Then came a time when the nowhere driving adventure was no longer exciting and I need to know how driving a real car felt. I got my baby sister in my Dad’s car. He had left the keys in and the engine was running. I put my small foot on the paddles and off went through the wall.  That scene traumatized me so much; I threw away my cardboard car. I think it still holds me captive up to now.

A lot happened in my childhood that was more out of being curious and finding different use of the already existing systems. I wanted to know and learn, understand and answer all the Ws and H at ago.

As children, anything sparks our curiosity. We seek to know, and we engage in the essential activity for finding out. We question. But do we continue to question when we grow older? Are we facilitated to let our imagination wonder and our curiosity to lead us?

Fast forward a few years ago, I was thinking about what my phone could do other than what it did, I needed to know how the battery sent power to the motherboard and how the screen translated the graphics and codes in to images. In doing this I was looking for another way to change my phone from its primary function of being a phone to something else – whatever else I could find. I killed it.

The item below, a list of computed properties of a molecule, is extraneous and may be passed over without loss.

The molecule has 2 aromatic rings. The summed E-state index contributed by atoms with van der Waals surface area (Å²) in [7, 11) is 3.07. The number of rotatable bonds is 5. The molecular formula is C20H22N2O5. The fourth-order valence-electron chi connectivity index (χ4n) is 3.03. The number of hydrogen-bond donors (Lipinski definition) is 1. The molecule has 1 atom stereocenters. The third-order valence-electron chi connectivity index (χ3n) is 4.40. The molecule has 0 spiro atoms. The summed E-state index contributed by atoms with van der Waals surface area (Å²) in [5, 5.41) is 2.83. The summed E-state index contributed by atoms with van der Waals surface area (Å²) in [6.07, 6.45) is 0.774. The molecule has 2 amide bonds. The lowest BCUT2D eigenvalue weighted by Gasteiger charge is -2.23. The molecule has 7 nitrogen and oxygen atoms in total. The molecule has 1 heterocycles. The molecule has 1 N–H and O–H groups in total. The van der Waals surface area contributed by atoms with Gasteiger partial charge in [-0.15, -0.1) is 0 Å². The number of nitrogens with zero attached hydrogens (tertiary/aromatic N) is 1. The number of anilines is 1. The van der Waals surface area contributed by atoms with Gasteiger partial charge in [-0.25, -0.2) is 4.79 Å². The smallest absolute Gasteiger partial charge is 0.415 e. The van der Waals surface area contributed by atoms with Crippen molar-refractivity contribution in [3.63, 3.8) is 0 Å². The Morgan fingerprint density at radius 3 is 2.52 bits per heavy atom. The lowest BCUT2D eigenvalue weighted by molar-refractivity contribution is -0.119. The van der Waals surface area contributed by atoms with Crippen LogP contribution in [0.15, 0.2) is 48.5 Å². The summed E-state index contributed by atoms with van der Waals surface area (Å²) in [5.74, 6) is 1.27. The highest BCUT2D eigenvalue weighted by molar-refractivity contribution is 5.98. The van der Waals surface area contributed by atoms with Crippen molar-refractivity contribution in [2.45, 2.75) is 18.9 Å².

Considering I was not a techie then, not even an amateur one – Oh guys I didn’t study ICT or computer science, NO! (smh) the few things I know are self taught – I had to find a space where I could learn. Actually find answers to my questions of how websites worked, how applications came to life, how systems came to life and how computers functioned. Don’t tell me about Google, I needed practicals; I wanted to see how it all came to life and why? Really why would someone spend all that time coding?

Outbox Hub and Mara Foundation offered me this plus my boys at Dignited. They helped me learn through observing and participating, and then me practicing on my own. Now I can write and read some lines of code and translate them into what they stand for.

No, I can’t write a full program, its boring stuff but I can pitch in a few lines just for my own amusement. (Going off track…)